The rehab is housed in an ante-bellum mansion up on a sweeping mount of earth that spills down to a creek where some half-assed civil war skirmish took place, notable only because Kentucky was so bereft of significant battles that people forget its psyche was ripped apart worse than anything Sherman did to Georgia. Stepworks isn’t not posh, and but it had a stately grandeur that I associated with my family’s centuries-old roots in the state that soothed me. Plus, my cousin Rosie was nearby and was allowed to stop by to give me a hug and a few packs of cigarettes. I would’ve burst into tears when I saw her but I was pretty stoned on Librium. Welcome to the anti-bellum anti-seizure show, I thought.
There wasn’t much to do outside of group sessions and meetings, but there was a great spirit there during my ten days there. I made some true friends. There were about fifteen of us. Everyone huddled and smoked together in the frigid Kentucky weather, and told stories, and talked. I’d been in medical and non-medical detox before, the former through health insurance, the latter for homeless and indigent, which for a spell, I more or less was. This place was special. There was a spirit of mutual nurturing, and I think the number of people I crossed paths with who got their minds together there probably beats the general success rate. I will always love that place because first, it’s where I got sober, and second, it’s where I found my purpose.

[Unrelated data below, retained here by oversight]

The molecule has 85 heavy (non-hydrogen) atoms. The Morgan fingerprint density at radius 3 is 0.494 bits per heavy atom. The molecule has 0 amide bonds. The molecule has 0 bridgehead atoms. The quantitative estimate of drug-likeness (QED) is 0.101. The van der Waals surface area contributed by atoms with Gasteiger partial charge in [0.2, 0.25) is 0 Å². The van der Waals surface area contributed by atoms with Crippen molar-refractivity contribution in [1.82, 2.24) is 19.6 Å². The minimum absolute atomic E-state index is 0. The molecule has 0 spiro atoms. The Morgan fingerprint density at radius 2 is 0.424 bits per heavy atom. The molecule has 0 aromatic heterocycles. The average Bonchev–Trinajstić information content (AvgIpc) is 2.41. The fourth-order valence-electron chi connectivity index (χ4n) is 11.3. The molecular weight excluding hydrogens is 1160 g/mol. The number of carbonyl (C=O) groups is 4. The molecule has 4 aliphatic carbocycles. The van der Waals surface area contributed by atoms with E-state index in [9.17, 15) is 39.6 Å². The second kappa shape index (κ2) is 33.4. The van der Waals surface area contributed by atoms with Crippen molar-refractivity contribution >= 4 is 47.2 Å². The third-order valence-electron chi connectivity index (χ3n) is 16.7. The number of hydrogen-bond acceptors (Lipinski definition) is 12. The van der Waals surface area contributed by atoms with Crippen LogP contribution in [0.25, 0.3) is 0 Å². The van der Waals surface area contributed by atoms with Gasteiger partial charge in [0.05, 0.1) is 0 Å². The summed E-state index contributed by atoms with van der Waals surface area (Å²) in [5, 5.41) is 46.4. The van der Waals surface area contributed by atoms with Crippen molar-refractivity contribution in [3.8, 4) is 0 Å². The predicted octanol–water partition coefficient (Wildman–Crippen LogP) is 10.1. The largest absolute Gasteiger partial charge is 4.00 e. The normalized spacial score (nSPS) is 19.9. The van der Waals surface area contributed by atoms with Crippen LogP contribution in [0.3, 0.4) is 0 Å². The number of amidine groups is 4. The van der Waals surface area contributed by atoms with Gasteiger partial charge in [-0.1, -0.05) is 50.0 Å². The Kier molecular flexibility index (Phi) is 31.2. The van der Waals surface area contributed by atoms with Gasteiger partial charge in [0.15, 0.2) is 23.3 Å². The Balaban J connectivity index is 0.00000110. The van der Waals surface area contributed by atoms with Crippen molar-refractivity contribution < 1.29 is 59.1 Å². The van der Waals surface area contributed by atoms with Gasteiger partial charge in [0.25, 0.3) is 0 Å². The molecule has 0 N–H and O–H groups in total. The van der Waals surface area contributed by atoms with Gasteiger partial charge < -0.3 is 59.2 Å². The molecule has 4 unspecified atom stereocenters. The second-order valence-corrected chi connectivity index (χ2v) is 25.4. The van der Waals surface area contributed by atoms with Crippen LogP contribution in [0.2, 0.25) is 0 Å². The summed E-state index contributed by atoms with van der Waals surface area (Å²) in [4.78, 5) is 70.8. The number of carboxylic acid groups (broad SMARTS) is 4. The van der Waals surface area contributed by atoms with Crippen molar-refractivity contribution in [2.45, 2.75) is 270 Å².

Music and meditation had gotten me through the year, such as it was. In fact, battling the punishing TV volume at my parents’ house, I’d taught myself to meditate while I was playing, to concentrate on the sound without judging how the notes added up to music. I’d gone back to the blues of the Mississippi Delta that I’d started learning in college, now digging into its textures of heartbreak and desperation in a way I could only mimic in my youth. I played about five hours a day, and started to achieve a level of mastery I’d never imagined possible. During my sober bouts, I meditated two and three hours a day, too. In fits and starts, over that year and a half, I was laying the pipe for lasting recovery, or so it appears, 11 months since my last drink.